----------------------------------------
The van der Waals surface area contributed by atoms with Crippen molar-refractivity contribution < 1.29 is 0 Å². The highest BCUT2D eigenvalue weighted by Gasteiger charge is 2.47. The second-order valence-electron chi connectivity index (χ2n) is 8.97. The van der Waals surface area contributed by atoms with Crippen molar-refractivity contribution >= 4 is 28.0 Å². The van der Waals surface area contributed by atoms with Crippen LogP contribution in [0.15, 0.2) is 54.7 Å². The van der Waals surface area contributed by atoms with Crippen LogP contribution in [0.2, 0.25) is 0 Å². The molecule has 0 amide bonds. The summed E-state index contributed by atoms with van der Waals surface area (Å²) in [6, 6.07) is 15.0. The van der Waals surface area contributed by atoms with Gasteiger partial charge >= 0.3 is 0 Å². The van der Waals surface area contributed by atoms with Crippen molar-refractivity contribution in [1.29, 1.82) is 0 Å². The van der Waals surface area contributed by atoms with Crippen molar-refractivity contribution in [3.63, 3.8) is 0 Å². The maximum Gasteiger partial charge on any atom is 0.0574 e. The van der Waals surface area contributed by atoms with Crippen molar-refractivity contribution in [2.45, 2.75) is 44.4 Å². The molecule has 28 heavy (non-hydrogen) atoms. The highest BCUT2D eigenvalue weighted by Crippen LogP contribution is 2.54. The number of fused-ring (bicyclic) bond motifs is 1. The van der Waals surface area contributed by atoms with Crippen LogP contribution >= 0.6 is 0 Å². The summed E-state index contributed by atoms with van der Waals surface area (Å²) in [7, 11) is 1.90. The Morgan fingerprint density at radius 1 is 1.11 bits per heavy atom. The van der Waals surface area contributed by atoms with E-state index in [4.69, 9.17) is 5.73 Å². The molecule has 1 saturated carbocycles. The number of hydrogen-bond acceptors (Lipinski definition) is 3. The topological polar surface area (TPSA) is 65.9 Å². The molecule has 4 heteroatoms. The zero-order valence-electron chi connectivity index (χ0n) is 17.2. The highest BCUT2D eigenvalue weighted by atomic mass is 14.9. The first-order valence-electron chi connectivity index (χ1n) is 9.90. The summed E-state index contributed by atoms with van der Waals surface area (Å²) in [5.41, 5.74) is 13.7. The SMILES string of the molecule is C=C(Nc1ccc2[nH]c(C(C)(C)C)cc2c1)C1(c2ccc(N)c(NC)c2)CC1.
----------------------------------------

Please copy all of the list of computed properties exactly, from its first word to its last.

The van der Waals surface area contributed by atoms with Crippen molar-refractivity contribution < 1.29 is 0 Å². The highest BCUT2D eigenvalue weighted by Gasteiger charge is 2.47. The second-order valence-electron chi connectivity index (χ2n) is 8.97. The van der Waals surface area contributed by atoms with Crippen molar-refractivity contribution >= 4 is 28.0 Å². The van der Waals surface area contributed by atoms with Crippen LogP contribution in [0.15, 0.2) is 54.7 Å². The van der Waals surface area contributed by atoms with Crippen LogP contribution in [0.2, 0.25) is 0 Å². The molecule has 0 amide bonds. The summed E-state index contributed by atoms with van der Waals surface area (Å²) in [6, 6.07) is 15.0. The van der Waals surface area contributed by atoms with Gasteiger partial charge >= 0.3 is 0 Å². The van der Waals surface area contributed by atoms with Crippen molar-refractivity contribution in [1.29, 1.82) is 0 Å². The van der Waals surface area contributed by atoms with Crippen molar-refractivity contribution in [3.63, 3.8) is 0 Å². The maximum Gasteiger partial charge on any atom is 0.0574 e. The van der Waals surface area contributed by atoms with Crippen molar-refractivity contribution in [2.45, 2.75) is 44.4 Å². The molecule has 28 heavy (non-hydrogen) atoms. The highest BCUT2D eigenvalue weighted by Crippen LogP contribution is 2.54. The number of fused-ring (bicyclic) bond motifs is 1. The van der Waals surface area contributed by atoms with Crippen LogP contribution >= 0.6 is 0 Å². The summed E-state index contributed by atoms with van der Waals surface area (Å²) in [7, 11) is 1.90. The Morgan fingerprint density at radius 1 is 1.11 bits per heavy atom. The van der Waals surface area contributed by atoms with E-state index in [4.69, 9.17) is 5.73 Å². The molecule has 1 saturated carbocycles. The number of hydrogen-bond acceptors (Lipinski definition) is 3. The topological polar surface area (TPSA) is 65.9 Å². The molecule has 4 heteroatoms. The zero-order valence-electron chi connectivity index (χ0n) is 17.2. The highest BCUT2D eigenvalue weighted by atomic mass is 14.9. The first-order valence-electron chi connectivity index (χ1n) is 9.90. The summed E-state index contributed by atoms with van der Waals surface area (Å²) in [5.41, 5.74) is 13.7. The SMILES string of the molecule is C=C(Nc1ccc2[nH]c(C(C)(C)C)cc2c1)C1(c2ccc(N)c(NC)c2)CC1.